• HELEN DUNCAN - [Welland Tribune, 5 March 1897] On Sunday evening Mrs. Helen Duncan, relict of the late Sheriff George J. Duncan, died at her home in Welland. Deceased had not been in the best of health for many years, and since the death of... [Read More]
  • JOHN T. BOYLE - [Welland Tribune, 26 February 1897] Word was received here on Friday last week of the death of John T. Boyle who died in the General hospital, Buffalo, on Thursday evening. The deceased has been patient sufferer for some time... [Read More]
  • ISABELLA H. CARTER - [Welland Tribune, 26 February 1897] After a comparatively short illness, Miss Isabella H. Carter died on Wednesday evening at the residence of her sister, Mrs. Jas. Tinlin. She died as she had lived-peacefully and quietly. Sh... [Read More]

THE FROG HATCHERY

[Welland Telegraph, 18 September 1891]

There’s a hole filled with bull frogs galore
Just east of the Red Rocker furniture store
Where pollywogs thrive
And good citizens strive
Some plan to contrive
To keep the foul smell from their houses
Which the breeze o’er the frog pond arouses.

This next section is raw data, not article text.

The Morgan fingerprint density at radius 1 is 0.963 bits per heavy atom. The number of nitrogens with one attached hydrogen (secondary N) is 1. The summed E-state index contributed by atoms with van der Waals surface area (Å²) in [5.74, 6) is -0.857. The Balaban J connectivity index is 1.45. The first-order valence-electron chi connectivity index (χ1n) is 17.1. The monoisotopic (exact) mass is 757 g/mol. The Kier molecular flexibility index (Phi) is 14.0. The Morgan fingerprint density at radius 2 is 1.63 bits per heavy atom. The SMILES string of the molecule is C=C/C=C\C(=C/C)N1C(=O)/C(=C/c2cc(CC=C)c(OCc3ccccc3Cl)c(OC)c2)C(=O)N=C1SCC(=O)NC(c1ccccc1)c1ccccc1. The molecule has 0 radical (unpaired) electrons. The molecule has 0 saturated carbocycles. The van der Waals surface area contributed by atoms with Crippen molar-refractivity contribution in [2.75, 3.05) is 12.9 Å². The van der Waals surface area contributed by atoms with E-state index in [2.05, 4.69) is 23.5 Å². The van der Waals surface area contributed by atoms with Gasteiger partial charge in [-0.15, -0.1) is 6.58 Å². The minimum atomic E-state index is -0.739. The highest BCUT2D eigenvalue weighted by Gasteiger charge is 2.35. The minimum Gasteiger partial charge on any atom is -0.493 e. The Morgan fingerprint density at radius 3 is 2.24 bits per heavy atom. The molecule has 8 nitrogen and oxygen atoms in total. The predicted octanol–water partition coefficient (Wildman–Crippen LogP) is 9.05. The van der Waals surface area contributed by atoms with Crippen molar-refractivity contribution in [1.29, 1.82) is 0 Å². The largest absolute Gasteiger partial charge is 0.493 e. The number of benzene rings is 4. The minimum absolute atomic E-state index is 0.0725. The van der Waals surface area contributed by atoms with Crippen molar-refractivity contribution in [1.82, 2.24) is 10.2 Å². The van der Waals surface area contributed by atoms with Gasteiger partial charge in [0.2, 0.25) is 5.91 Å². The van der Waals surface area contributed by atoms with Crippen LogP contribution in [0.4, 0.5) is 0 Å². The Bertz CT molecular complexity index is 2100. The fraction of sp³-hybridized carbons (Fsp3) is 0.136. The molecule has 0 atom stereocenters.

Filled with rubbish, and dirt, and old bones
Rags and tin cans, a few bricks and stones
Its water grow thick
Till the smell makes you sick
And you pass by it quick
Heave a sigh of relief as you strike the fresh air
Away from the fumes of the pollywogs’ lair.

It’s bad for the health of those who live near
It keeps them from sleep and diseases they fear
Go by when you please
One whiff of the breeze-
Whew! Limburger cheese!
Put a cork in your nose, give the place a wide berth
And make up your mind it’s the worst spot on earth.

Frog Hatchery -by- "B"

Its fame has gone forth through the land
The stale, heavy odor is always at hand
Till you close up your smeller
And swear at the “feller”
Who owns the old cellar
And vow if you had him-the man of such riches
You’d dump him right into it, body and breeches.

It’s a boon to the doctors and vendors of pills
For it adds a big chunk to their customers’ bills
The waters are green
With diseases they team
Till it’s well to be seen
That with typhoid and ague it’s filled to the top
That foul smelling hole on the old vacant lot.

Complaints had been made without number
Till the council woke up from their slumber
Then aldermen wise
With opening eyes
Paid heed to the cries
Of the public which turned up its suffering nose
And threatened such wanton neglect to expose.

The owners were told of its horrible state
And warned to get on to a good lively gait
And fill up the place
That was a menace
To the whole human race
Or the laws of the land would be brought into use
To compel them to drain off that hole full of juice.

The summer is over and still it remains-
No pen can describe the filth it contains-
So now, Mr. Mayor
To make the thing square
Rise up and declare
That the hole shall be filled and no time be lost
And the owners charged up with the whole of the cost.

SIGNS OF SPRING

[Canada First and other poems by James A Ross. 1920. Page 50.]

The sap is runnin’ from the tree,Spring Workshop -by- "B"
The crow is cawin’ loud